In Silver Sling, I tried wherever possible to minimize the presence of future technology. There’s a videophone, but it’s pretty simple. We also took pains to minimize the ‘futuristic-ness’ of our production design and wardrobe. We wanted it to feel like the Silver Sling agency could be something that could crop up in midtown next year, in five years, or maybe it could even exist right now if the technology were there.
Secondly, sci-fi is not about the future. It’s about the present. Stalker, made in 1979, deals with nuclear paranoia and a link between genetic mutation and radioactivity, all the fears that would become actuated with the Chernobyl disaster seven years later. Solaris has large segments about bureaucracy and the finite reach of government, certainly relevant topics in Tarkovsky’s time. Both films also find room to deal with redemption, guilt, and sacrifice — all the big topics that Russian artists like to tackle.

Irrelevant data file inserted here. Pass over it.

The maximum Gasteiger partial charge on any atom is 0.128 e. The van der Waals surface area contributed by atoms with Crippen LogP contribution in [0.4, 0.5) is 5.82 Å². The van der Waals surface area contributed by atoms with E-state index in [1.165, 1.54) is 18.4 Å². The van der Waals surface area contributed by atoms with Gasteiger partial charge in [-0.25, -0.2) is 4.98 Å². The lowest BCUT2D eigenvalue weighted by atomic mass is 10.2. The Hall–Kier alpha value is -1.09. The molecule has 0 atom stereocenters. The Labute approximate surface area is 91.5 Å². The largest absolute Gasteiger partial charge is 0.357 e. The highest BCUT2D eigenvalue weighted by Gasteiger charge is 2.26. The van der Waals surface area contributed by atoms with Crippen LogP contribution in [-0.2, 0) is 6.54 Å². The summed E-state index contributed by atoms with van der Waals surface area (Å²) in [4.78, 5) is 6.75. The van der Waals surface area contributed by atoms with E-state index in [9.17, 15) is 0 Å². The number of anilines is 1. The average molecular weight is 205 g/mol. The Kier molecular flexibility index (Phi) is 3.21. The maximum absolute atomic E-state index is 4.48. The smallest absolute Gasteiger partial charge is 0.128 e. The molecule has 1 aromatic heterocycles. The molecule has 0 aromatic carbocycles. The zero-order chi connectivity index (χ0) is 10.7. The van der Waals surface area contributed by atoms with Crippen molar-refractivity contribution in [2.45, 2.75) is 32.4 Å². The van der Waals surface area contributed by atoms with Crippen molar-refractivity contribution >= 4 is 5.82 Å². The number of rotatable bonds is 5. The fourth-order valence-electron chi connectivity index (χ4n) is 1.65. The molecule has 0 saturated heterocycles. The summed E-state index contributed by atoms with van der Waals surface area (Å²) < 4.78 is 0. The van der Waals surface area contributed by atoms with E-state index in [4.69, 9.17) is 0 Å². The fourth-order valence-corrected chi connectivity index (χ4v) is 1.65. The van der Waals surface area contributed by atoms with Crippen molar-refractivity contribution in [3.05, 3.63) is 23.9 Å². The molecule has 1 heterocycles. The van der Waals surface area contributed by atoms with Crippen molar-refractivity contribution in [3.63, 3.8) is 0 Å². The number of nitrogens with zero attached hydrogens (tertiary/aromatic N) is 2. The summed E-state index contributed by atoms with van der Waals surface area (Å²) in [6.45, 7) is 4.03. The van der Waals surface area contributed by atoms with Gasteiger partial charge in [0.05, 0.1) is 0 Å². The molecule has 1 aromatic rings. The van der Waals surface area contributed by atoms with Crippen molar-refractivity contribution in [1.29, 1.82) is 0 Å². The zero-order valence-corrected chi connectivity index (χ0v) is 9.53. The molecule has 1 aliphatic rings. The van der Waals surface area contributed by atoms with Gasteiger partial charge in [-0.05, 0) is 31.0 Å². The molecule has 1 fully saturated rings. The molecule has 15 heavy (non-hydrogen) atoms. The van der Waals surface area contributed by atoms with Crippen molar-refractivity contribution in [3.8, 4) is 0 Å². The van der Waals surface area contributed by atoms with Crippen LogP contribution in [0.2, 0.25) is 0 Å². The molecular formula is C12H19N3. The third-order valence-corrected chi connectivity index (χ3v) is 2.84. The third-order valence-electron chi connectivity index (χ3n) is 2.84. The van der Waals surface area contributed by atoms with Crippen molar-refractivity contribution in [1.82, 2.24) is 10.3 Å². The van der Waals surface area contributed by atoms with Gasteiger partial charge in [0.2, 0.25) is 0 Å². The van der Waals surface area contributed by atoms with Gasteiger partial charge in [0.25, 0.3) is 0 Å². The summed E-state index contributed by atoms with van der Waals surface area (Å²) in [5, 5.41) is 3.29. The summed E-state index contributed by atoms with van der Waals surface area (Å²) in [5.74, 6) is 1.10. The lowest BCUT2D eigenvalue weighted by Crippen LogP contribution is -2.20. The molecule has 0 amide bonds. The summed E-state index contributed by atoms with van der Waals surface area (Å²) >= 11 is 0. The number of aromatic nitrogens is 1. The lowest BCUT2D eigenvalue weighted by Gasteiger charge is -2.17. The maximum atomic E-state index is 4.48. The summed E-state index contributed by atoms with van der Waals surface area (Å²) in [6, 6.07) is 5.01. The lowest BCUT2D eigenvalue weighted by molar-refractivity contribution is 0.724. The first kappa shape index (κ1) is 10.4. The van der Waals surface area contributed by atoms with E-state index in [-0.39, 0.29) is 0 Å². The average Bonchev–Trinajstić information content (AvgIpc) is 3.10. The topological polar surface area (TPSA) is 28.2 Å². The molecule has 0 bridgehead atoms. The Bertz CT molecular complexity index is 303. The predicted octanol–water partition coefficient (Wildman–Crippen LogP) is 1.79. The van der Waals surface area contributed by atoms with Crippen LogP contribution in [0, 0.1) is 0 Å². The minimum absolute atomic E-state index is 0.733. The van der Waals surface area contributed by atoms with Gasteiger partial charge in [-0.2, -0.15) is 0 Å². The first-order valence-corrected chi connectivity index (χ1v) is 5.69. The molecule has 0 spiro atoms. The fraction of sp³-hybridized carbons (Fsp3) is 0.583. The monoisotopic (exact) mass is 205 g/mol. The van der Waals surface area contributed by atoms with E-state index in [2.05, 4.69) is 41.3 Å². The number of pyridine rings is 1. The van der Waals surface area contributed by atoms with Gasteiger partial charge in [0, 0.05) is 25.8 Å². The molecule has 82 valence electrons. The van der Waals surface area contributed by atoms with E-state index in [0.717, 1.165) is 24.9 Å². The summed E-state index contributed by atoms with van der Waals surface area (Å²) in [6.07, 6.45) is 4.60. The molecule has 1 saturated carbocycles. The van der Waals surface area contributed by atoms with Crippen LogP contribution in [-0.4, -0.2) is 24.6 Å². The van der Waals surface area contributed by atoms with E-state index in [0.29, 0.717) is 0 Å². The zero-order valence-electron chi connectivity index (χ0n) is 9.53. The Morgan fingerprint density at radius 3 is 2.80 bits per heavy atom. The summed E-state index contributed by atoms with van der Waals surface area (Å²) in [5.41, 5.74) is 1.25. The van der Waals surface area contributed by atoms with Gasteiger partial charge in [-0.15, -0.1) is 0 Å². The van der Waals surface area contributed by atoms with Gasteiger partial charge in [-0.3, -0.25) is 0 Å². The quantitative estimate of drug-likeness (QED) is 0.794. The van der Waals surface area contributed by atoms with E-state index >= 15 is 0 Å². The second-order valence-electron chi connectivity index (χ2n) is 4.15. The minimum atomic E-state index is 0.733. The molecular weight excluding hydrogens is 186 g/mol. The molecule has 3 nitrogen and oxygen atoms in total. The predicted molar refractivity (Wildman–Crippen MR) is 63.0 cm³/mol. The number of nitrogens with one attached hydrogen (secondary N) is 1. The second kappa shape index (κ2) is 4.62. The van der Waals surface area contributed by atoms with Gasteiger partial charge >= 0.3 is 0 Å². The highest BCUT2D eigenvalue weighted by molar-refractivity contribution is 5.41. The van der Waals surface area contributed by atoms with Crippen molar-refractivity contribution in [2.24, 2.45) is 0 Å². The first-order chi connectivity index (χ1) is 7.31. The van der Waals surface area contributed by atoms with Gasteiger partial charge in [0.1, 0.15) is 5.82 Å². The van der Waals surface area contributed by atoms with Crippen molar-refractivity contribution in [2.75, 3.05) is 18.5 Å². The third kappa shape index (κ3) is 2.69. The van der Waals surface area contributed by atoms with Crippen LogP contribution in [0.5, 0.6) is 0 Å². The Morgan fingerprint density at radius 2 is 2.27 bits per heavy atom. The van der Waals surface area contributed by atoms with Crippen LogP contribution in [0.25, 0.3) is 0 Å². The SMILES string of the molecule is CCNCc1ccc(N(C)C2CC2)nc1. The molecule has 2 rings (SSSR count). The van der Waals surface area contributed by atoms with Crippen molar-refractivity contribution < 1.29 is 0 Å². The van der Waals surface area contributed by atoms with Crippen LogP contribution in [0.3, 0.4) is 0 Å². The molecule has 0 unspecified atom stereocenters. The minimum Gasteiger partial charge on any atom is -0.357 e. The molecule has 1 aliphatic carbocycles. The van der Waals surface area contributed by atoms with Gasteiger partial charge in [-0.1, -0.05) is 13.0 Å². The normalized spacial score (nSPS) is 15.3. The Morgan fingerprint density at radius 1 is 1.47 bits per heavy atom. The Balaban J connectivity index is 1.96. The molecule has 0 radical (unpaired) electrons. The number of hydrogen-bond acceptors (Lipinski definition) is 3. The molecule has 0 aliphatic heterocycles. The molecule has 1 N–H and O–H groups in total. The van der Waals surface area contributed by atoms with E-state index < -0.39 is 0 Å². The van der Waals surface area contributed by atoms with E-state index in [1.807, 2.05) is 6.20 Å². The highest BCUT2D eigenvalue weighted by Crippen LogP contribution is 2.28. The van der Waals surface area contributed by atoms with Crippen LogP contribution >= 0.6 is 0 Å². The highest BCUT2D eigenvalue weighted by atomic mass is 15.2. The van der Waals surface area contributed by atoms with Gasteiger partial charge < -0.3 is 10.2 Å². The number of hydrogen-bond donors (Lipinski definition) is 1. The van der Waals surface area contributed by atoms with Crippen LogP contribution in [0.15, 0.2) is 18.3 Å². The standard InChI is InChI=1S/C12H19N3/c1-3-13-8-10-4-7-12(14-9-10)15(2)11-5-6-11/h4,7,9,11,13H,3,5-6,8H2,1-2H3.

This is which is why I was so excited to hear about FUTURESTATES. With my short Silver Sling, I was interested in dealing with the contemporary issues of immigration, surrogacy, and motherhood but within the framework of a speculative future. Silver Sling follows a Russian immigrant as she decides whether or not to go through with her third accelerated surrogate pregnancy, which will render her sterile. I wanted to explore how in contemporary New York City, immigrants function as a life support system for the five boroughs. They cook food, they nanny children, they take out the trash. What if they literally became the life support system for the city’s future generations?
— Tze Chun, Director
About a third of the dialogue in Silver Sling is in Russian, which is completely foreign to me.
One of the first things that you think when you’re directing a scene you wrote in a language that you don’t understand or speak is “Wow, this may have not been the best idea.” You realize how much of a director’s “bullsh*t meter” involves pairing the meaning of words with an actor’s intonation. This comes into play sometimes when watching foreign films. I’ve heard Swedish people say that Ingmar Bergman’s dialogue is banal and the acting overwrought. I still refuse to believe that, but how can I be sure? It’s not like I’m gonna learn Swedish just to prove a point.